Separation of Powers

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SYMPOSIUM UNENUMERATED RIGHTS IN THE IRISH CONSTITUTION: THE DEBATE CONTINUES UNENUMERATED CONSTITUTIONAL RIGHTS: THE CURRENT PROBLEMATIC POSITION ORLAITH MOLLOY The Irish Constitution’s fundamental rights provisions are found in Articles 40 to 44. The Irish courts have found that the Constitution guarantees both the rights specified and those unspecified, which have been implied to date by the judiciary. This article questions the legitimacy of the courts’ actions in the past with respect to unenumerated rights and advocates a solution to the problem currently at hand: the unstable and dubious situation of such unenumerated rights. To resolve this situation, the article advocates that specific unenumerated rights be enshrined either in statute or in the Constitution. However, while cognisant of the constitutional design and the potential danger of a “runaway” Supreme Court creating or eliminating “rights” on its own whim or on wholly ethereal grounds, the article posits that future circumstances may justifiably provoke and, indeed, necessitate the Supreme Court’s development of unenumerated rights, even if they are not spelled out in legislation or endorsed by referendum. In order to put the current Supreme Court’s attitude toward unenumerated rights in context, it is first necessary to review the development of the jurisprudence in this area. Initially, very little litigation was taken before the courts on the question of justiciable rights. This reluctance stems from the earliest case worthy of note, The State (Ryan) v Lennon,1 which established the dominance of the positivist view. Stated another way, there are no constitutional


The State (Ryan) v Lennon [1935] I.R. 370.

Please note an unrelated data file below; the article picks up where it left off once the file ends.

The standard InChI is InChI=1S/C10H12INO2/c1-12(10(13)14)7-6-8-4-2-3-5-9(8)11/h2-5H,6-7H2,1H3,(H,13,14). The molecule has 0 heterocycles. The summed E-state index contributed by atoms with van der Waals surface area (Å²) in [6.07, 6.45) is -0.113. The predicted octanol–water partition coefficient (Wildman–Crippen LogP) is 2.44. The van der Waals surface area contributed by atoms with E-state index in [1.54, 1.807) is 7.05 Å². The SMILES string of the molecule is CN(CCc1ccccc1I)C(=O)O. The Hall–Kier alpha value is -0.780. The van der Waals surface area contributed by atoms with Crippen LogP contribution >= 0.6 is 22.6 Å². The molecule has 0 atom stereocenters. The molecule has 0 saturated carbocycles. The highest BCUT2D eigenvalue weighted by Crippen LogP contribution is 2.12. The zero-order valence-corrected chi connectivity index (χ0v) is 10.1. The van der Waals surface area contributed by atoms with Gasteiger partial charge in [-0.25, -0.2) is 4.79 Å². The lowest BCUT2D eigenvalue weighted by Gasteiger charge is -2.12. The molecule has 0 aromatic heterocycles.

rights guaranteed, other than those expressly mentioned. An element of “timidity”2 characterised the early years of constitutional litigation as the judiciary were accustomed to the common law system. Keane has commented that constitutional jurisprudence was “inhibited” by the fact that the judges “had been, in the main, educated in the English constitutional tradition.”3 Judicial reluctance to consider an expansive view was reiterated forcefully in The State (Burke) v Lennon4 by Johnson J. and The State (Walsh) v Lennon,5 where Maguire J. spoke of potential “mischief and inconvenience.” In Re Article 26 and the Offences against the State (amendment) Bill,6 Sullivan C.J. “emphatically rejected”7 the suggestion that the clause was applicable to particulars and established the court’s view that the rights of individuals concerning the rights of citizens in general lay within the remit of the Oireachtas. These cases had the ultimate effect of discouraging any judicial investigation of the term “personal rights.” The general consensus at the time was that Article 40.3.1 could not be relied on to assert personal rights. Therefore, the provision received no attention for many years concerning its potential to become a valuable protection. The natural law view8 does not consider that Articles 40-44 are an exhaustive enunciation of the rights afforded constitutional protection, but espouses that unspecified rights inhere in natural law or are otherwise intrinsic in the Irish citizen due to the nature of the state. The many varying interpretations of natural law have caused problems in the development of Irish jurisprudence concerning fundamental rights. Criticism concentrates on inconsistency and a lack

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Hamilton, “Remark: Matters of Life and Death,” 65 Fordham Law Review 543 at 544 (1996-97). Keane, “Judges as Lawmakers- The Irish Experience” (2004) 4(2) Judicial Studies Institute Journal 1 at 9. 4 The State (Burke) v Lennon [1940] I.R. 136. 5 The State (Walsh) v Lennon [1942] I.R. 112 at 124. 6 Re Article 26 and The Offences Against the State (Amendment) Bill [1940] I.R. 470. 7 Hogan, “Unenumerated Personal Rights: Ryan’s Case Re-evaluated” (1990-92) 25-27 Irish Jurist 95 at 101. 8 Kelly, The Irish Constitution (Dublin, 3rd Ed.,...
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